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Low-cost steroid ‘cuts Covid-19 deaths’

Finding has evoked calls for caution amid concerns that the finding is not peer-reviewed yet
The finding that dexamethasone could lower deaths among Covid-19 patients has bolstered hopes in medical circles

G.S. Mudur   |   New Delhi   |   Published 17.06.20, 03:09 AM

An inexpensive steroid called dexamethasone can significantly reduce the risk of death among patients with severe respiratory complications of the coronavirus disease, Oxford researchers said on Tuesday in what has been described as a “ground-breaking” observation.

The finding that dexamethasone — widely used to treat allergic and inflammatory disorders — could lower deaths among Covid-19 patients has bolstered hopes in medical circles but evoked calls for caution amid concerns that the finding is not peer-reviewed yet.


The Oxford researchers said that dexamethasone reduced deaths by a third among Covid-19 patients on ventilator, and by a fifth among Covid-19 patients only on oxygen, but did not benefit patients who did not require respiratory support.

“Dexamethasone is the first drug to be shown to improve survival in Covid-19. The survival benefit is clear and large in those patients who are sick enough to require oxygen treatment,” Peter Horby, professor of emerging infectious diseases at the University of Oxford, said in a media release.

He said dexamethasone “should now become the standard of care in these patients”, highlighting that the drug was inexpensive and could be immediately deployed to patients across the world.

The announcement has stirred expectations that health authorities might revise treatment protocols.

“We will examine the results and take appropriate decisions,” Raman Gangakhedkar, head of the communicable diseases division at the Indian Council of Medical Research and member of an ICMR task force on clinical research, told The Telegraph.

The preliminary observations emerge from a randomised clinical trial in the UK in which 2,104 Covid-19 patients received 6mg dexamethasone once a day for 10 days and 4,321 patients received the standard care, the Oxford researchers said.

Among patients who received the standard care, the 28-day mortality rate was 41 per cent among those who required ventilation, 25 per cent among those who required oxygen alone and 13 per cent among those who did not need oxygen support.

The researchers said dexamethasone reduced deaths by about 35 per cent among the ventilated Covid-19 patients and by 20 per cent among patients receiving only oxygen but did not benefit the patients who did not require respiratory support.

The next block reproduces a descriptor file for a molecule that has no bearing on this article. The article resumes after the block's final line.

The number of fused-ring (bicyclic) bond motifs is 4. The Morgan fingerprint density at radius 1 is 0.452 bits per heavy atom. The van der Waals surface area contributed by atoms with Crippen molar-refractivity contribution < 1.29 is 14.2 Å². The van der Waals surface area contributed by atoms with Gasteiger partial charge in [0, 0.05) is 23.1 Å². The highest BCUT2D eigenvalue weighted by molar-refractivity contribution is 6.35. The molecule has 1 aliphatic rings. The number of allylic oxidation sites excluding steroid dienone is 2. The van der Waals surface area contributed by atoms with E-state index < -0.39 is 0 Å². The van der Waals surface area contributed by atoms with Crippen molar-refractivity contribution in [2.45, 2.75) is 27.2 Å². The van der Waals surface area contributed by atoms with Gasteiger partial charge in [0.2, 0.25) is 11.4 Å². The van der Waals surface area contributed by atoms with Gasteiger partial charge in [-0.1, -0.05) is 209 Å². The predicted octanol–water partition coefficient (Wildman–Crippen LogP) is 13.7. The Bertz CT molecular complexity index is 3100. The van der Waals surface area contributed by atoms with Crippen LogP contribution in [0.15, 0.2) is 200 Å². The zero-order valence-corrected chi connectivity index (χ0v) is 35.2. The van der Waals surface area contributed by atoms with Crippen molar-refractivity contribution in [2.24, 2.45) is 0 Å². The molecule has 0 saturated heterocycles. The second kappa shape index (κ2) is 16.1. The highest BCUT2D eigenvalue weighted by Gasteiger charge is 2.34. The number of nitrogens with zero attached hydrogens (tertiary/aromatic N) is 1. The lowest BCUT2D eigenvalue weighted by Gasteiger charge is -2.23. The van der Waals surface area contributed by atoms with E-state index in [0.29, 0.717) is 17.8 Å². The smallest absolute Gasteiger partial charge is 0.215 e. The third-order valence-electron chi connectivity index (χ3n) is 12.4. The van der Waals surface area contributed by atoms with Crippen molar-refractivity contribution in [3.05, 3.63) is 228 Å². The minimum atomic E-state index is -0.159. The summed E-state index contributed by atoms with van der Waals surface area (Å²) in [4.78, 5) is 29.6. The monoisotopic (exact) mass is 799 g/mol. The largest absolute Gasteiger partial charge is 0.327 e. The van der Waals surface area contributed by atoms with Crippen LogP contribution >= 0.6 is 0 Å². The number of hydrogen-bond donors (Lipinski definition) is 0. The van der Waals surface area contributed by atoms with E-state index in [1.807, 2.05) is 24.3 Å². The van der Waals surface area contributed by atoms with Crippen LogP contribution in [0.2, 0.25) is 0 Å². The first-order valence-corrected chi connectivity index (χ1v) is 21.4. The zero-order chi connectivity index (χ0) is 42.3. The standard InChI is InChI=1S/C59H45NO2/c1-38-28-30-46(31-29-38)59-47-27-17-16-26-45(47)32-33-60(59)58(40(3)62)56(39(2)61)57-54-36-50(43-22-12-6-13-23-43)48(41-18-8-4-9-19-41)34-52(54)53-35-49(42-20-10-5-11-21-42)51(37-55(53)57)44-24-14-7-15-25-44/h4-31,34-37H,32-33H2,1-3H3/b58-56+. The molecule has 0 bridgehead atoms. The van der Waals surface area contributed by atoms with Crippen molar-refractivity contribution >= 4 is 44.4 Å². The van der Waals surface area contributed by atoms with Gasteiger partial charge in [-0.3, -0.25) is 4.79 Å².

The UK government’s chief scientific adviser, Sir Patrick Vallance, called it a “ground-breaking development in our fight against the disease”. He said the result was “particularly exciting as dexamethasone is a widely available medicine”.

The results come against the backdrop of dozens of clinical trials worldwide to test the efficacy of several novel and known drugs in the treatment of Covid-19.

“Compared to some of the prohibitively expensive drugs, dexamethasone is cheap — just a couple of rupees,” said Shri Prakash Kalantri, professor of medicine at the Mahatma Gandhi Institute of Medical Sciences, Wardha.

“The results of this trial do look like a David versus Goliath tale.”

Doctors have welcomed the results but cautioned that they have not been peer-reviewed yet.

Some have also underlined what they say are troublingly high mortality rates among the patients in the control arm of the study.

Concerns about the lack of peer review have heightened in recent weeks after two medical journals withdrew a Covid-19 paper each, citing issues relating to the data used for those papers.

Atul Gawande, a surgeon, writer and public health researcher at the Brigham and Women’s Hospital in Boston, tweeted on the announcement: “It will be great news if dexamethasone, a cheap steroid, really does cut deaths by 1/3 in ventilated patients with Covid19, but after all the retractions and walk backs, it is unacceptable to tout study results by press release without releasing the paper.”

Existing treatment guidelines in India and elsewhere already recommend another steroid called methylprednisolone, doctors said.

“Most of my patients in intensive care are already receiving methylprednisolone,” said Shikha Panwar, a critical-care medicine specialist in Faridabad, Haryana.

“My understanding is that patients with severe disease are receiving this across the country.” In low doses, Panwar said, steroids serve as “immunomodulators” that calm the immune system piqued by the viral infection.

Raymond Savio, a critical-care specialist in Chennai, said that dexamethasone was already being used occasionally on Covid-19 patients.

But, he said, he was surprised at the high (13 per cent) mortality reported by the UK group in patients who did not require any respiratory support.

“The mortality in the control group unnerves me,” said Kalantri. “The 25 per cent mortality in those who needed oxygen and 13 per cent in those who did not require any respiratory intervention is something we need to understand better. Before we extrapolate the results of the study, we must examine that the study patients are broadly similar to the patients we are treating.”

Doctors said that observations across the world suggest that roughly 80 per cent of patients have mild symptoms and only around 5 per cent need critical care and ventilation.

But, Kalantri said, the strength of the Oxford clinical trial lies in its large numbers. “It is a well-powered trial — the drug is cheap, it costs just a couple of rupees, enjoys a long familiarity in the medical community and requires no complex monitoring,” he said.

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